Private Information, Human Capital, and Optimal "Home Bias" in Financial Markets
By allowing for imperfectly informed markets and the role of private information, we offer new insights about observed deviations of portfolio concentrations in domestic relative to foreign risky assets, or "home bias", from what standard finance models predict. Our model ascribes the "bias" to endogenous information acquisition bolstered by investors' human capital. We develop discriminating hypotheses about the influence of "specific" and "general" human capital endowments and direct and opportunity costs of managing risky assets in determining whether to hold these assets, and how the assets' portfolio shares vary across investors and financial markets. These hypotheses are supported by numerical and econometric analyses of panel data from the US over 1992-2007, and 23 international financial markets over 2001-2007. The results indicate the existence of differences across countries in the degree to which home asset prices are "information-revealing", which may be relevant for fully understanding the global financial crisis of 2007-09.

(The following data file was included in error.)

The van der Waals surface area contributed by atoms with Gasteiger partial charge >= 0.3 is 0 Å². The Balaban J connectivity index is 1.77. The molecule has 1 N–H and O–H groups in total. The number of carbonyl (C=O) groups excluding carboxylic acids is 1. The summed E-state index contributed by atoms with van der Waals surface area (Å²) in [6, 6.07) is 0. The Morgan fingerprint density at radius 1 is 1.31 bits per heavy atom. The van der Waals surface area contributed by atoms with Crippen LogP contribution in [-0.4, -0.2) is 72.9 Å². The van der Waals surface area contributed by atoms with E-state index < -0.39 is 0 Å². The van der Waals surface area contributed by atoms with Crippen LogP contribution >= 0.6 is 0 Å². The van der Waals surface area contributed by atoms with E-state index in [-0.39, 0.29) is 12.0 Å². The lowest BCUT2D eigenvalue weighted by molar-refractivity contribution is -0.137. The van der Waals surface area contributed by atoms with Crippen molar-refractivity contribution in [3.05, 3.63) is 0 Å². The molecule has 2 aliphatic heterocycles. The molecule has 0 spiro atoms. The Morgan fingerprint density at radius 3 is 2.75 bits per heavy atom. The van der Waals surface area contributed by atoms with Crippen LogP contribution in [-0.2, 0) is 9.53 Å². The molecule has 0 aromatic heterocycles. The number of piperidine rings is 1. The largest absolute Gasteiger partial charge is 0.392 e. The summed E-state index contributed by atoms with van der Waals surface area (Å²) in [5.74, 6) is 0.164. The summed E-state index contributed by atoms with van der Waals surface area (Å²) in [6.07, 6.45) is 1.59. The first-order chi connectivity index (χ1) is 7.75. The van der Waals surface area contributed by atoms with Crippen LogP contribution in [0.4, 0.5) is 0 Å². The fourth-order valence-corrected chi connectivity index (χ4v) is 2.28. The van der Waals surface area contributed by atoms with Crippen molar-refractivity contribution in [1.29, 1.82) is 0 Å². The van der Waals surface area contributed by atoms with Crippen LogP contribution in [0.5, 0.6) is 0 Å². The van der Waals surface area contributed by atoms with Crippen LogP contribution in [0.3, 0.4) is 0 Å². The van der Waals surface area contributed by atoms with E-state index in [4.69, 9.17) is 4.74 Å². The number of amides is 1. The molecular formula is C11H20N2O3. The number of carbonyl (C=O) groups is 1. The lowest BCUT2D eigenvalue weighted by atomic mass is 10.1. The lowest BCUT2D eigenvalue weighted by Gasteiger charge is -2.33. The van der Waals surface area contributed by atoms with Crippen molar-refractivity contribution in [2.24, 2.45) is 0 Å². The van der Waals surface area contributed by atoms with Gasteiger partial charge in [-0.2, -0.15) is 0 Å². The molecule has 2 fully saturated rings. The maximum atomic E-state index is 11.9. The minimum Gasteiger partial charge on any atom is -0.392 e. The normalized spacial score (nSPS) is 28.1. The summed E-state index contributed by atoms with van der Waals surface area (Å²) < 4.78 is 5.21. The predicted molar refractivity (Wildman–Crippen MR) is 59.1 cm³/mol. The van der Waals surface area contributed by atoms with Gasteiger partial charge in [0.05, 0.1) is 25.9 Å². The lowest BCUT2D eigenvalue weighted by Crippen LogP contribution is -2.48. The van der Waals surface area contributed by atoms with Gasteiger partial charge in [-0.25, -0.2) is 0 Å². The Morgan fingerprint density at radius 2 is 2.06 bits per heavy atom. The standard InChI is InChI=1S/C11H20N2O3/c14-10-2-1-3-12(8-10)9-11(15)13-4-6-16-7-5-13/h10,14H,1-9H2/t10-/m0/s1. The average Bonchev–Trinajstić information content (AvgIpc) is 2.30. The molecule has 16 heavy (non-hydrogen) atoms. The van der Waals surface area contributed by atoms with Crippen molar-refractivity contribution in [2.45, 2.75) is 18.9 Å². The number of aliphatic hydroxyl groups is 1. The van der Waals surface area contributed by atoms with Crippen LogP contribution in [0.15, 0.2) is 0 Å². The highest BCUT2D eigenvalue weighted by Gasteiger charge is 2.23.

This working paper was entitled "Human Capital, Endogenous Information Acquisition, and Home Bias in Financial Markets" in its previous incarnation. This paper is a significantly expanded version of an earlier draft that was presented in the conference "New Directions in the Economic Analysis of Education" sponsored by the Milton Friedman Institute of the University of Chicago and the Center for Human Capital at SUNY Buffalo on November 20-21 2009. It is based on joint work by Isaac Ehrlich and Jong Kook Shin when Ehrlich was a visiting scholar at the Hong Kong Institute of Monetary Research in spring 2009 and on Shin's dissertation. Yong Yin is responsible for the micro-level empirical analysis and has generally contributed to the research on this project. We are grateful to participants at the conference, as well as to Steven Turnovsky and an anonymous referee for many helpful suggestions on subsequent drafts.
Isaac Ehrlich & Jong Kook Shin & Yong Yin, 2011. "Private Information, Human Capital, and Optimal "Home Bias" in Financial Markets," Journal of Human Capital, University of Chicago Press, vol. 5(3), pages 255 - 301 citation courtesy of